Subject:
Architecture and Design
Material Type:
Full Course
Provider:
MIT
Provider Set:
MIT OpenCourseWare
Author:
Davis, Diane E.
Date Added:
01/01/2003
Citizenship and Pluralism, Fall 2003
Conditions of Use:
Remix and Share
Rating

This course will serve as both an introduction to contemporary political philosophy and a way to explore issues of pluralism and multiculturalism. Racial and ethnic groups, national minorities, aboriginals, women, sexual minorities, and other groups have organized to highlight injustice and demand recognition and accommodation on the basis of their differences. In practice, democratic states have granted a variety of group-differentiated rights, such as exemptions from generally applicable laws, special representation rights, language rights, or limited self-government rights, to different types of groups. This course will examine how different theories of citizenship address the challenges raised by different forms of pluralism. We will focus in particular on the following questions: - Does justice require granting group-differentiated rights? - Do group-differentiated rights conflict with liberal and democratic commitments to equality and justice for all citizens? - What, if anything, can hold a multi-religious, multicultural society together? Why should the citizens of such a society want to hold together?

Subject:
Philosophy
Political Science
Material Type:
Full Course
Provider:
MIT
Provider Set:
MIT OpenCourseWare
Author:
Song, Sarah
Date Added:
01/01/2003
Classification 1: Classification Scheme
Conditions of Use:
Read the Fine Print
Rating

This Science NetLinks lesson, first of a two-part series will show students that many kinds of living things can be sorted into groups in many ways using various features to decide which things belong to which group and that classification schemes will vary with purpose.ContextThis lesson is the first of a two-part series on classification. This lesson is intended to supplement students' direct investigations by using the Internet to expose students to a variety of living organisms, as well as encourage them to start developing classification schemes of their own.

Subject:
Botany
Zoology
Material Type:
Lesson Plan
Teaching/Learning Strategy
Provider:
AAAS
Provider Set:
Science Netlinks
Date Added:
10/21/2005
Classification 2: A Touch of Class
Conditions of Use:
Read the Fine Print
Rating

This Science NetLinks lesson is the second of a two-part series on classification. This lesson extends the investigation of living organisms carried out in the first lesson by exposure to the idea that a variety of plants and animals can be classified into one or more groups based on the various characteristics of a specific group.

Subject:
Botany
Zoology
Material Type:
Lesson Plan
Teaching/Learning Strategy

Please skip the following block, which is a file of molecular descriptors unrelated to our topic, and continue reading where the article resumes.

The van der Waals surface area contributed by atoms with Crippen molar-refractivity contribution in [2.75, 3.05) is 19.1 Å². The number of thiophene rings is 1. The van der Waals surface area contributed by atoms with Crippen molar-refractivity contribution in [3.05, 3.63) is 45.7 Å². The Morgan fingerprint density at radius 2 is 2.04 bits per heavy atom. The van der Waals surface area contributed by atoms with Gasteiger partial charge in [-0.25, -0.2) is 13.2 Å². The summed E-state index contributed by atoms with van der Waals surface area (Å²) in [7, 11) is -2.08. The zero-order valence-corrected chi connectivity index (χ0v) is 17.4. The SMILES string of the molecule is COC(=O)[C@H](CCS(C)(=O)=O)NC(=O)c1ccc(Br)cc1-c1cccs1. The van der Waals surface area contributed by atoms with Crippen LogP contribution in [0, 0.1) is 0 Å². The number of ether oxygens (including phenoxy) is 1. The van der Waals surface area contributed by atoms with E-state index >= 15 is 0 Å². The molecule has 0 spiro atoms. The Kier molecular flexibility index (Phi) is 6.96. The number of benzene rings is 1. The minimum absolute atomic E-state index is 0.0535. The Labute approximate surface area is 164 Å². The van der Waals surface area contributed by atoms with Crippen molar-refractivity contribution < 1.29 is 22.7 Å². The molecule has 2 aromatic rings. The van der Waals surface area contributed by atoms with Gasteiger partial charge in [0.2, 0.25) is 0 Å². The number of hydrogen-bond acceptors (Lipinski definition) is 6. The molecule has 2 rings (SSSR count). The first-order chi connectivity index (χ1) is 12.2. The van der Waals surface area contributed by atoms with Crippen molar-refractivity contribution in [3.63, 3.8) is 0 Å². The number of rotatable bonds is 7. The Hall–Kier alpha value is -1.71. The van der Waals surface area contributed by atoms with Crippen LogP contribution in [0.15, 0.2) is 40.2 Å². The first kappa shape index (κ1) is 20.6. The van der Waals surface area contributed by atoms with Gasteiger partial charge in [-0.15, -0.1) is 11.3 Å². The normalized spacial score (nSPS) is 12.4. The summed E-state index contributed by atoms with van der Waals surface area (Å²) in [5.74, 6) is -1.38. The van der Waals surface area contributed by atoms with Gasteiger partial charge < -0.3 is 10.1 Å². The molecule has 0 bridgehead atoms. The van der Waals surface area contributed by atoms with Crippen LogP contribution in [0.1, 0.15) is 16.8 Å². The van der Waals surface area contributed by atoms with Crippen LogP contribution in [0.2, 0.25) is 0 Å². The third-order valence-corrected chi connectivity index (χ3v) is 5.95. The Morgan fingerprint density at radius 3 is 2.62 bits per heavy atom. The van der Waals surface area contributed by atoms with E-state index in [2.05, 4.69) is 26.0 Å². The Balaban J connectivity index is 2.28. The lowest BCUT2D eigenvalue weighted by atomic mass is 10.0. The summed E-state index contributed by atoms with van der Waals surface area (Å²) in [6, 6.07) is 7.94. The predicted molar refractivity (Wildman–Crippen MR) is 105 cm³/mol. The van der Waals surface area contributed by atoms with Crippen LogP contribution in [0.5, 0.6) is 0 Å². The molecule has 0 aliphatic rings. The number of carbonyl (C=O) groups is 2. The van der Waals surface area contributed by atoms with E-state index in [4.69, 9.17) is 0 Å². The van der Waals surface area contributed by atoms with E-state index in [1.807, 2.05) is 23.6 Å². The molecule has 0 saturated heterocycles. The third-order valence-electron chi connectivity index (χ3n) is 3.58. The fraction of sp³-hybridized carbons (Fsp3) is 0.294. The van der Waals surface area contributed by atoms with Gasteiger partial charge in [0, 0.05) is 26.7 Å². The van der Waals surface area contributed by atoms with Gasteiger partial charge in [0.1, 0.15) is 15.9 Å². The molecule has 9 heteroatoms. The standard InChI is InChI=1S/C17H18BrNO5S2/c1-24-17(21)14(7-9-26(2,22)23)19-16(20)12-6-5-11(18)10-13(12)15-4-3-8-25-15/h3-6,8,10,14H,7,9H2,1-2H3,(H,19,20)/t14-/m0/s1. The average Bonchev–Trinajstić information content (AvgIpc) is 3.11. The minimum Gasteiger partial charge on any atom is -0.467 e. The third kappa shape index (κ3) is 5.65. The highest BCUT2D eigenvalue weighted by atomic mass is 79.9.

Provider:
AAAS
Provider Set:
Science Netlinks
Date Added:
05/17/2007
Classroom Diversity: An Introduction to Student Differences
Rating

This revision of the Teaching and Learning in New Mexico: Considerations for Diverse Student Populations Module offers a broad overview of how diversity (i.e., culture, language, exceptionality, and socioeconomic status) affects learning and how teachers can better meet the needs of all their students in their classes.

Subject:
Special Education
Material Type:
Module
Provider:
Vanderbilt University
Provider Set:
IRIS Center
Date Added:
09/04/2018
Critter Catalog: Creating a Field Guide to Animals
Conditions of Use:
Remix and Share
Rating

This activity will help students learn about Minnesota animals and characteristics that distinguish them from one another.

Subject:
Zoology
Material Type:
Activity/Lab
Lesson Plan
Provider:
Science Education Resource Center (SERC) at Carleton College
Provider Set:
Pedagogy in Action
Date Added:
01/20/2012
Cultural Psychology
Conditions of Use:
Read the Fine Print
Rating

Cultural Psychology reviews the cultural, community, and ecological factors that play a role in how people perceive their environment. The goal of this course is to investigate the ways in which culture can affect aspects of that individual's psychology. Upon successful completion of this course, the student will be able to: identify current trends in contemporary cultural psychology and compare and contrast these concepts with historical and empirical psychological theory; compare and contrast variations in cognitive processes and expectations amongst cultures; describe the difference between measuring and quantifying intelligence within different cultural groups, including culturally normed assessment tools; explain the study of intercultural relations and communication; demonstrate an awareness of theories of cultural differences in affective expression, including both culture-specific and universal concepts; list factors of motivation and cultural implications; identify the stages of human development, including racial and ethnicity-specific developmental theories with a focus on comparing and contrasting individualistic and collectivistic themes; list the criteria for various psychological disorders, including cultural adaptations and culture-bound syndromes. This free course may be completed online at any time. (Psychology 403)

Subject:
Psychology
Material Type:
Assessment
Full Course
Lecture
Reading
Syllabus
Textbook
Provider:
The Saylor Foundation
Date Added:
04/16/2012
Culturally Responsive Teaching
Conditions of Use:
Remix and Share
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This article provides an overview of culturally responsive teaching and highlights resources for more information.

Subject:
Environmental Science
Material Type:
Reading
Provider:
Ohio State University College of Education and Human Ecology
Provider Set:
Beyond Penguins and Polar Bears: An Online Magazine for K-5 Teachers
Author:
Jessica Fries-Gaither
Date Added:
10/17/2014